Jaguar Land Rover struggles to recover from Covid-19 – 3,000 workers furloughed, big production cutbacks – paultan.org

Jaguar Land Rover (JLR) is having a tough time recovering from the damaging effects of the coronavirus pandemic. Just now, it had to furlough 3,000 workers, compared to other UK carmaker which furloughed less than 80 employees. One of JLR’s key production facilities is also running at a fraction of its capacity, The Guardian reports.

Thanks to the UK government’s job support scheme, which will pay up to 22% of employees’ salaries on reduced hours, some workers are expected to return. JLR could receive £20 million (RM108 million) in government aid in February if it manages to keep all 20,000 workers who were furloughed. However, the carmaker’s continued reliance on furlough subsidies adds to concerns about its financial health.

While other UK factories have returned to dual shift, pre-pandemic levels of production, JLR is planning to use a fraction of its Castle Bromwich plant, casting further doubts on employee security and future jobs. The Tata-owned carmaker plans to produce only around 11,000 cars up till March 2021, including 4,000 units of the F-Type, 3,500 units of the XE, and 3,500 units of the XF.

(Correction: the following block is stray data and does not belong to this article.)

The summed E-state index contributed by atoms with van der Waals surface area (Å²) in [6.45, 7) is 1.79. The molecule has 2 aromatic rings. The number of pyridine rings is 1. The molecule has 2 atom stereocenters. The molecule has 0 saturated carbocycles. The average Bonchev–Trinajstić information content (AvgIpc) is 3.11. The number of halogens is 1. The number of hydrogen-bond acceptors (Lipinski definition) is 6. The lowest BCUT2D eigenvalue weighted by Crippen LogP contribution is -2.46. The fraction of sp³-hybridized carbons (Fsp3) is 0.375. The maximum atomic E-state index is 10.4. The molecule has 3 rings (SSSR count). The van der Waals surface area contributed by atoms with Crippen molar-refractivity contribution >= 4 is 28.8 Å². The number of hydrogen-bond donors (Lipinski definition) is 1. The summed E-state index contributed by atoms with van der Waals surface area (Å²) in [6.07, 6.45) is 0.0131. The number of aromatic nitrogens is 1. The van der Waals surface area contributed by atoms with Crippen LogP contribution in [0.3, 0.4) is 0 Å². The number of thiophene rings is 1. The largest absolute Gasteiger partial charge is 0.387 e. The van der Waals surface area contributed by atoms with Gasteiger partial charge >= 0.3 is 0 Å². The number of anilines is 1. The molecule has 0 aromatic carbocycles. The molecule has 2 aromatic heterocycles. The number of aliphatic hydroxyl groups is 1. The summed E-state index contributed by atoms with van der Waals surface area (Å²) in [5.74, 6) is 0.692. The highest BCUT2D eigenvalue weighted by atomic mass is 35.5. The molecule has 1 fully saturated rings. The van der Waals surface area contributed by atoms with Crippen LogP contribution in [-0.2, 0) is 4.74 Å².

Meanwhile, sales of the XE have disappointed, leading to its discontinuation in the US market. The report states that JLR will make no more than 300 units of the XE a month for the rest of 2020, but this figure is said to be ramped up once the latest model gets introduced. According to MarkLines, an industry data provider, the Castle Bromwich plant produced 35,000 cars in 2019, and in 2013 it made 80,000 cars.

New company CEO Thierry Bolloré is currently reviewing all of JLR’s investment plans, including a £1 billion (RM5.4 billion) investment to upgrade Castle Bromwich for production of the new electric XJ. The automaker also faces tough fleet emissions cuts (or risk getting fined by the EU), as well as the possibility of no-deal Brexit, which could see expensive tariffs on cars and parts imposed virtually overnight. If that happens, JLR might have to relocate production to Nitra, Slovakia.

Tags: COVID-19

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